Health Services Research & Development

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Spotlight: Post-traumatic Stress Disorder

June 2012


For Veterans In Crisis


If you are a Veteran in crisis, and need help immediately, call 911, or go to your nearest emergency room. You can also call:

  • the Suicide Prevention Lifeline 1-800-273-8255
  • the 24/7 Veterans Crisis Line: 1-800-273-8255 and press "1"

Click on this link to use the Veterans Confidential Live Chat to reach a counselor, or send a text to: 838255.


Resources


  • The May issue of VA HSR&D FORUM features articles and commentary on PTSD and suicide prevention.
  • Visit VA's National Center for PTSD website to find out more about the signs, symptoms, and treatments for PTSD.
  • Learn more about where to get help.
  • Search the PTSD research citations and publications database
  • Read additional health services research studies into PTSD.
  • Watch this video about PTSD and mantram repetition.
  • Post-traumatic Stress Disorder (PTSD) is one of the most common mental health concerns among Veterans. Based on a 2008 survey by the RAND Corporation, it's estimated that about 300,000 Veterans who have returned from Iraq and Afghanistan are suffering from PTSD. In order to increase the support for and understanding of PTSD, Congress has designated June 27 as National Post-Traumatic Stress Disorder (PTSD) Awareness Day.

    About PTSD: Causes, Signs, and Symptoms

    Post-traumatic stress disorder can occur after an individual witnesses or experiences a traumatic event and it can happen to anyone. Events that trigger PTSD can include: combat exposure; physical or sexual assault (either as a child or an adult); accidents and natural disasters; or intentional destruction, such as terrorism. While it's common to experience some stress-related reactions after a traumatic event, reactions and behaviors that do not go away (or begin to disrupt daily life) may be signs of PTSD.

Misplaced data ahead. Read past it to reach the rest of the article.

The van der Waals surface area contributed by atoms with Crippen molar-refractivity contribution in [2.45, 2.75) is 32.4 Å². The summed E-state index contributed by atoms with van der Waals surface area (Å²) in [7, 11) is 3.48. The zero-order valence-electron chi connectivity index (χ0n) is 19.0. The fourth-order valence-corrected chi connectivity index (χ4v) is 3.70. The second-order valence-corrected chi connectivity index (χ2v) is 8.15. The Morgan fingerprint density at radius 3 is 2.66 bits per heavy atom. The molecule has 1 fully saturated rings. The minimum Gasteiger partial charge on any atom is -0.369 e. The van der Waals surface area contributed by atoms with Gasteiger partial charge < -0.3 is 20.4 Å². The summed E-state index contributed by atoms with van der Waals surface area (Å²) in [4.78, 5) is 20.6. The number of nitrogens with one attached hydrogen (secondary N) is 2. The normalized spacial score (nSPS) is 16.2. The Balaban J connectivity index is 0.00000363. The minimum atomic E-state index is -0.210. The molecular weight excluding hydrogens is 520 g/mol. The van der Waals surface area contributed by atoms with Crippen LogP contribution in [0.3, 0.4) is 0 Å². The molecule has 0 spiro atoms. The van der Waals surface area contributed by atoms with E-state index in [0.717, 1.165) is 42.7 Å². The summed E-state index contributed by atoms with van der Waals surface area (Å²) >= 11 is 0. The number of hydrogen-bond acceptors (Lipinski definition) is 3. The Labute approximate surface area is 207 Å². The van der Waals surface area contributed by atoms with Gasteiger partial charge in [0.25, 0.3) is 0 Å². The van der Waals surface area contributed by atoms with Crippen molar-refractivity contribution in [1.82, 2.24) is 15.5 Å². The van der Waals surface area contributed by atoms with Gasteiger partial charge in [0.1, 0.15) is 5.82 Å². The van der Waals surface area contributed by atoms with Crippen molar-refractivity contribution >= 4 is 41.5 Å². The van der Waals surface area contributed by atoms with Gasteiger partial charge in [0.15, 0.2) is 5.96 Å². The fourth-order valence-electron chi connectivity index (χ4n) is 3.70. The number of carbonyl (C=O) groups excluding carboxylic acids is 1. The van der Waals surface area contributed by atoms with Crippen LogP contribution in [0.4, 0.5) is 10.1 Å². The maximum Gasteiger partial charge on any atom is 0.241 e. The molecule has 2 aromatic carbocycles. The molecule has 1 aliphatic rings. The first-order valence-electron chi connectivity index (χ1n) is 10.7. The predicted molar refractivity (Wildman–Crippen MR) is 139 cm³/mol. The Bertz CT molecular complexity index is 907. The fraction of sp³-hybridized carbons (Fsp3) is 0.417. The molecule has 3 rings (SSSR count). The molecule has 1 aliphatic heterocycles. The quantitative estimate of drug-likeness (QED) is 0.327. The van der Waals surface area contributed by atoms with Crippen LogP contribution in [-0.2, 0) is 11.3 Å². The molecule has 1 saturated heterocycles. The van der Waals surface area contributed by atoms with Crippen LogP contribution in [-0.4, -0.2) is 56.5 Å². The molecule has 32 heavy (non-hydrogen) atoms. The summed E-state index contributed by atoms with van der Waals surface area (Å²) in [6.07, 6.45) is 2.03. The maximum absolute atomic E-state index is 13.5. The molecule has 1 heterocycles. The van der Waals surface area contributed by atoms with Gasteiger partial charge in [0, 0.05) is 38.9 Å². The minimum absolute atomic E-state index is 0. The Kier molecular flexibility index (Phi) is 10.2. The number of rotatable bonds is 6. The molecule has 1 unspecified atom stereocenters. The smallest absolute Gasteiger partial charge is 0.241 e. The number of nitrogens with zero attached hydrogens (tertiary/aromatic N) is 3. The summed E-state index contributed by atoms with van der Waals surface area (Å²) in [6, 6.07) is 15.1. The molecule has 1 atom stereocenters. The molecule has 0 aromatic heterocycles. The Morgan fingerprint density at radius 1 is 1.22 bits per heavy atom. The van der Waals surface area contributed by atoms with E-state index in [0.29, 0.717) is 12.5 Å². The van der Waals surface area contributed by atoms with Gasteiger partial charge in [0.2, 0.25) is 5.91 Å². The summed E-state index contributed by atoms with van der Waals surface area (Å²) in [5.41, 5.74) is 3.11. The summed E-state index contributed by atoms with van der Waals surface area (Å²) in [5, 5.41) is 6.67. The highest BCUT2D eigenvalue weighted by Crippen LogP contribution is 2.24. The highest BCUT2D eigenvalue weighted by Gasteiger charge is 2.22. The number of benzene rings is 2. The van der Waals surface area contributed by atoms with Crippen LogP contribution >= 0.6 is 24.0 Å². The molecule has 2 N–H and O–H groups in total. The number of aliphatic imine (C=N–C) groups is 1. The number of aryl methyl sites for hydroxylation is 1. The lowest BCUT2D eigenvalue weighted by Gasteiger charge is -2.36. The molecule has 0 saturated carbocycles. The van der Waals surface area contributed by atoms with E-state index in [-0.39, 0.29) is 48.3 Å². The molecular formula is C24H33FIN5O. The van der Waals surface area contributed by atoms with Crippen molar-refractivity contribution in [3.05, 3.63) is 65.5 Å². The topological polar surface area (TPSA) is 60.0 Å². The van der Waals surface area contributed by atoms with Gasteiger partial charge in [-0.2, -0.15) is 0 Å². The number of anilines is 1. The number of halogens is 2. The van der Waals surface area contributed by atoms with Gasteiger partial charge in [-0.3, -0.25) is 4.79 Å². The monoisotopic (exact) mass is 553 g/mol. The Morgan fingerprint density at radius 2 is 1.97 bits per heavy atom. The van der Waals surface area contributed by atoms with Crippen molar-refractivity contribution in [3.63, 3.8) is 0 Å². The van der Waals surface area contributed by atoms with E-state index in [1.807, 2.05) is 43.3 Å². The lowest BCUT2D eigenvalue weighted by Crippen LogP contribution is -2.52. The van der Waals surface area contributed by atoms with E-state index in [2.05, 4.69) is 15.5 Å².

According to the Veterans Administration National Center for PTSD, there are four main symptoms of PTSD:

    • Reliving the trauma. Memories of the initial trauma can spontaneously recur (also called a flashback.) Flashbacks are sometimes precipitated by a "trigger—a sound or sight that may have similar qualities to the original traumatic event.
    • Avoiding similar situations. Individuals with PTSD often try to avoid people, situations, or circumstances that resemble those associated with the initial traumatic event.
    • Feeling numb or emotionless . PTSD sufferers may have difficulty expressing or feeling emotions, which, in part, is a mechanism to avoid reliving the memory of the primary trauma.
    • Feeling keyed up (also called hyperarousal). Feeling "jittery", constantly on-edge, or being easily angered is known as hyperarousal.

    PTSD Research in VA

    Because PTSD disproportionately impacts Veterans, research to address the condition is critical. Within VA's Health Services Research & Development Service (HSR&D), investigators conduct studies that look at the quality, efficacy, and delivery of services to Veterans with PTSD. Studies range from novel concepts such as web-based behavioral interventions, to furthering the understanding of gender on susceptibility to PTSD. Some recent HSR&D research studies include: